Figure 2

Modeling inflammation in the intestine. (a) Diagram depicting the structure of an intestinal crypt in vivo, as well as the resulting in vitro organoid. The impact of oxidative stress and DNA damage resulting from reactive oxygen species (ROS)-producing immune cells is also shown. CBC, columnar base stem cells. (b) Human organoid co-cultured with dsRed-labeled mouse splenocytes (400×). (c) Human intestinal organoid 9 days post isolation (100×).

Future needs and research directions

Our work seeks to develop novel multicellular in vitro human tissue engineered models that physiologically recapitulate the acute and chronic inflammatory microenvironment in order to model the effects of oxidative injury on the epithelial cells of the esophagus and intestine. These studies are anticipated to yield well-characterized culture systems that are representative of the pathogenesis of GERD, BE, GVHD, and IBD, thereby providing useful laboratory models for these conditions. Experimental models for these conditions utilizing human tissues and cells are an unmet research imperative.

In addition, we anticipate more specific products of our efforts. The development of a dynamic multicellular system to physiologically model inflammation will permit a more mechanistic understanding of the contributions of infiltrating immune cells and oxidative stress to DNA damage and epigenetic changes, particularly regarding their contribution to the progression to dysplasia and cancer. Moreover, these novel human cell tissue models can place human mucosal immunology research back in its appropriate context; that is, human epithelial systems. Pursuit of this end will require modifications of our currently established 3D organotypic and intestinal enteroid/colonoid culture systems to reflect the inflammatory processes active during human diseases such as GERD, BE, GVHD, and IBD. Lastly, these human cell-based models of chronic inflammatory conditions can serve as a platform for testing novel therapeutic drugs and chemopreventive agents.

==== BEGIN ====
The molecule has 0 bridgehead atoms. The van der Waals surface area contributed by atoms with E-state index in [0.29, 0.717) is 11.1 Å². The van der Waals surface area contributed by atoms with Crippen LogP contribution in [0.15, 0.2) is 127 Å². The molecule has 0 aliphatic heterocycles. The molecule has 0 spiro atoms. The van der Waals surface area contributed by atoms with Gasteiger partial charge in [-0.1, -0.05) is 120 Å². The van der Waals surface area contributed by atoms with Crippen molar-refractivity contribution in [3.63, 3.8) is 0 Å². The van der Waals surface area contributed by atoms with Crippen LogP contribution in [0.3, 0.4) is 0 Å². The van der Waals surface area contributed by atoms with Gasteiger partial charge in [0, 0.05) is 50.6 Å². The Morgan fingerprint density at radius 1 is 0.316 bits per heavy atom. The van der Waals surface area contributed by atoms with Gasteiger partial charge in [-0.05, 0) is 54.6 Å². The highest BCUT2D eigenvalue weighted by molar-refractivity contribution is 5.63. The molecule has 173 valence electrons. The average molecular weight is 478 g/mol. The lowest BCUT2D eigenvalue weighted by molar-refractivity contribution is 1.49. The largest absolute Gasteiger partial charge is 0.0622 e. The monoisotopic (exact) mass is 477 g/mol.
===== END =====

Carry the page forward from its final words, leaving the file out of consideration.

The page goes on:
We are presently pursuing several important research directions. The first is to better characterize the contributions of fibroblasts to the growth and differentiation of the squamous epithelium in the OTC system. Specifically, we are exploring whether fibroblasts function primarily to remodel the underlying matrix by altering physical properties such as stiffness, or instead secrete required growth and maintenance factors, or some combination of both. Moreover, we are investigating whether we can engineer the fibroblasts to secrete other growth factors that support columnar epithelial growth, to determine whether this can promote epithelial metaplasia as observed in BE.

We are actively exploring modifications to both the esophageal OTC and intestinal enteroid/organoid culture systems that will permit the inclusion of viable purified human immune cells (Figures 1b,c and 2b). We plan to further refine the human OTC and intestinal enteroid/ colonoid cultures to include additional microenvironmental cell types and factors to better and more physiologically model human disease. For instance, eliciting a polarized response of purified human immune cells against the mismatched human leukocyte antigen of the growing human enteroid would provide an excellent model for GVHD. Once optimized, these co-culture systems could evaluate the efficacies of novel immunosuppressant drugs and strategies to treat GVHD.